What are some of the challenges faced by a quarterback selected early in the first round of the NFL Draft? How did you prepare to meet those challenges?
Mostly it’s the style of play. Passing is such a big part of NFL football and the protections, audibles, sight adjustments etc that need to be second nature. The college kids being taught pro style offense have such an advantage. I did not have that.
Fans often expect first round picks at quarterback to carry their team on their shoulders. Do these expectations put added pressure on a young quarterback to succeed? Are these expectations unfair?
It’s human nature to expect a high pick to make a big impact. Sometimes its a perfect fit stylistically and guys hit it running day 1. Those who have to learn the language and system need some time.
From your perspective, does the recent growth of social media put additional pressure on young players?
No. Its a potential distraction however. If used properly it can be a great tool to develop your personal brand and connect with those who care about what you have to say. If mis-used it can be very dangerous.
What are your thoughts on the growth of fantasy football? As a player who played through the early development of web-based fantasy football (the first free online fantasy football leagues were launched in 1997), have you noticed a difference in the way that fans approach the game?
I can’t believe what it has become to be honest. It’s such a selfish way to look at players in my opinion. I do understand the popularity that football has and that's why it exists and keeps growing.
What are some of the most significant changes in the game since you retired in 2004?
The biggest one is the PAT. They aren’t a gimme anymore.
If you could go back and retroactively (in 1993, your rookie season) enact one rule change enacted by the NFL since you retired, what rule change would it be? Why?
I would have liked roughing the passer to be enforced the way it is now. Its amazing what a penalty is these days. I was roughed hundreds of times based on the new rules.
As a player, how did you prepare for life after football? What advice would you give to current NFL players planning for their futures?
It’s important to understand that its actually going to end someday. It does not feel like it ever will as you are going through the first several seasons. Life is long and guys need to develop other interests and prep for other things.
Many NFL players struggle to end their NFL careers. Brett Favre returned from retirement multiple times, and Marshawn Lynch recently came out of retirement to play for the Oakland Raiders. Did you have moments following your retirement where you considered returning to the game?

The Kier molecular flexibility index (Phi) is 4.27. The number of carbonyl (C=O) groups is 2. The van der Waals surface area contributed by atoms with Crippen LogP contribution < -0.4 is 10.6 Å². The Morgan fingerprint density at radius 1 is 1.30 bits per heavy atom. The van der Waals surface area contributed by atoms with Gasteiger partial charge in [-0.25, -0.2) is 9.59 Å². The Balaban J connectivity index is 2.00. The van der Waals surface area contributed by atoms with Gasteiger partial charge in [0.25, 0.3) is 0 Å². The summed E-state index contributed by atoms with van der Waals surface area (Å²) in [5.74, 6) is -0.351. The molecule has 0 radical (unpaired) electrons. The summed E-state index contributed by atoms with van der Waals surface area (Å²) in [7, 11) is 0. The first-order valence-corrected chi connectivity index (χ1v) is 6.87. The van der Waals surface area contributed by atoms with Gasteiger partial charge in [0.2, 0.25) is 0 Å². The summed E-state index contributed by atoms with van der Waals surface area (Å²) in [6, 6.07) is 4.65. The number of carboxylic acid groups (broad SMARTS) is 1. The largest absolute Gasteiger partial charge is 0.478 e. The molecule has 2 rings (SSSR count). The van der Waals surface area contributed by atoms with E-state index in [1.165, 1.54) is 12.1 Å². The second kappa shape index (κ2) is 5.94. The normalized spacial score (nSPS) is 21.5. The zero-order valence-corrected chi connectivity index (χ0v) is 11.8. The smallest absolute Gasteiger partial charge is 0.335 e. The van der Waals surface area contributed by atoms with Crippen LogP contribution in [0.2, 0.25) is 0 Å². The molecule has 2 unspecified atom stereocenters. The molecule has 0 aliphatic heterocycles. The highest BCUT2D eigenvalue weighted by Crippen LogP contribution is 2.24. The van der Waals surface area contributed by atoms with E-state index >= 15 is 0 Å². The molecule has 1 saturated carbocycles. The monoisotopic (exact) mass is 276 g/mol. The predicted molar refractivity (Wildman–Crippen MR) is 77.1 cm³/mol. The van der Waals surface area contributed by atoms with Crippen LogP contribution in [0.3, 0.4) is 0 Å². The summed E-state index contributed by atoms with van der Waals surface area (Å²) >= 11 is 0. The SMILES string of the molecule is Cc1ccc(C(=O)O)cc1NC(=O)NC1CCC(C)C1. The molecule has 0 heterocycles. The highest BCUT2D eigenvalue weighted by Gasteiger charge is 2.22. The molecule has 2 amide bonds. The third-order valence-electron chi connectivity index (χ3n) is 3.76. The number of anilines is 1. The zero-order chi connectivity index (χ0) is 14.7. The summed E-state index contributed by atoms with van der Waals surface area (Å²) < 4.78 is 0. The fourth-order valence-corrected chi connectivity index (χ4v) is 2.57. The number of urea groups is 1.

No. When I was done I moved on. I know I could have physically played longer, but when you know you know.
What are some of your favorite memories as a player?
The camaraderie is what I miss the most. Being on a Super Bowl team was such an honor as expected. I was with the Raiders in 2002 vs Tampa and it was my 10th season so I completely respected the experience.
As a former NFL player coaching youth football, have you ever had a moment where a young player has caught your eye and made you think "wow, he could have a future in the sport?”
Yes, there are moments where guys jump out at you. Time will tell if some of our youth studs turn into big time players. Health, academics, luck all play a part.
Following your career as an NFL player, you helped launch Mirror Wine Company. Tell us a bit about your company.
Passion project turned real business. It’s been a crash course and I have learned a lot along the way. We are really proud of our product and how we have been able to develop.
You and your wife founded the Mirer Family Foundation (link here) in 1996. Tell us more about the work your foundation does. What are some of your most rewarding experiences with the foundation?
It’s awesome to look back and see how many people we have been able to help. The letters I receive from the kids at Notre Dame that we scholarship always make my day.
Thank you for taking the time out of your schedule to interview with us, and we look forward to following your work with both Mirror Wine Company and the Mirer Family Foundation in the future.
-Mike Bertasso and Matt Koontz, www.mattandmikesports.com